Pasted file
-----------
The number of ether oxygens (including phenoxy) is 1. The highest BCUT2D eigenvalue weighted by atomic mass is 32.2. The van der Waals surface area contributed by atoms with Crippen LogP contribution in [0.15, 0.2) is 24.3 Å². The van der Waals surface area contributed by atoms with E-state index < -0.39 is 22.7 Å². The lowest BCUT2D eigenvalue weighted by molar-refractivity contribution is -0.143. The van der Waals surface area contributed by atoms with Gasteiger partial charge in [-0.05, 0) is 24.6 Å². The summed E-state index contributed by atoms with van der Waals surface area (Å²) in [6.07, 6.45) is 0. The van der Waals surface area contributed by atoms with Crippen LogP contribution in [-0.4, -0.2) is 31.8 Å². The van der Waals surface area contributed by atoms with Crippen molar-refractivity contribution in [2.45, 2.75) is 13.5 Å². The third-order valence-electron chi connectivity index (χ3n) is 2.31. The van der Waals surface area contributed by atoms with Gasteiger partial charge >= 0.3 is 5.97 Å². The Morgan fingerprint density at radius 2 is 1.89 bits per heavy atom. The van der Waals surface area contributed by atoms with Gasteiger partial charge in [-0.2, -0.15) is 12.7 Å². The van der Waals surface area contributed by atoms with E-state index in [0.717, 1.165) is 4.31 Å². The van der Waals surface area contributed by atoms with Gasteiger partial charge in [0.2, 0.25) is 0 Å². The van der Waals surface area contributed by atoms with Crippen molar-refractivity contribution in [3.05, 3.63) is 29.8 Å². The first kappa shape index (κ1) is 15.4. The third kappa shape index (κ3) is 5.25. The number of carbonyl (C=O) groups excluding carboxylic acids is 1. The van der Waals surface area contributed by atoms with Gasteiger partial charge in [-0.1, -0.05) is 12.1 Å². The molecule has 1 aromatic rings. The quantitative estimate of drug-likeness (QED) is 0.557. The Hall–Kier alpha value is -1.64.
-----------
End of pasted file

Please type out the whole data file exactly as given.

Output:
The number of ether oxygens (including phenoxy) is 1. The highest BCUT2D eigenvalue weighted by atomic mass is 32.2. The van der Waals surface area contributed by atoms with Crippen LogP contribution in [0.15, 0.2) is 24.3 Å². The van der Waals surface area contributed by atoms with E-state index < -0.39 is 22.7 Å². The lowest BCUT2D eigenvalue weighted by molar-refractivity contribution is -0.143. The van der Waals surface area contributed by atoms with Gasteiger partial charge in [-0.05, 0) is 24.6 Å². The summed E-state index contributed by atoms with van der Waals surface area (Å²) in [6.07, 6.45) is 0. The van der Waals surface area contributed by atoms with Crippen LogP contribution in [-0.4, -0.2) is 31.8 Å². The van der Waals surface area contributed by atoms with Crippen molar-refractivity contribution in [2.45, 2.75) is 13.5 Å². The third-order valence-electron chi connectivity index (χ3n) is 2.31. The van der Waals surface area contributed by atoms with Gasteiger partial charge >= 0.3 is 5.97 Å². The Morgan fingerprint density at radius 2 is 1.89 bits per heavy atom. The van der Waals surface area contributed by atoms with Gasteiger partial charge in [-0.2, -0.15) is 12.7 Å². The van der Waals surface area contributed by atoms with E-state index in [0.717, 1.165) is 4.31 Å². The van der Waals surface area contributed by atoms with Gasteiger partial charge in [0.2, 0.25) is 0 Å². The van der Waals surface area contributed by atoms with Crippen molar-refractivity contribution in [3.05, 3.63) is 29.8 Å². The first kappa shape index (κ1) is 15.4. The third kappa shape index (κ3) is 5.25. The number of carbonyl (C=O) groups excluding carboxylic acids is 1. The van der Waals surface area contributed by atoms with Gasteiger partial charge in [-0.1, -0.05) is 12.1 Å². The molecule has 1 aromatic rings. The quantitative estimate of drug-likeness (QED) is 0.557. The Hall–Kier alpha value is -1.64.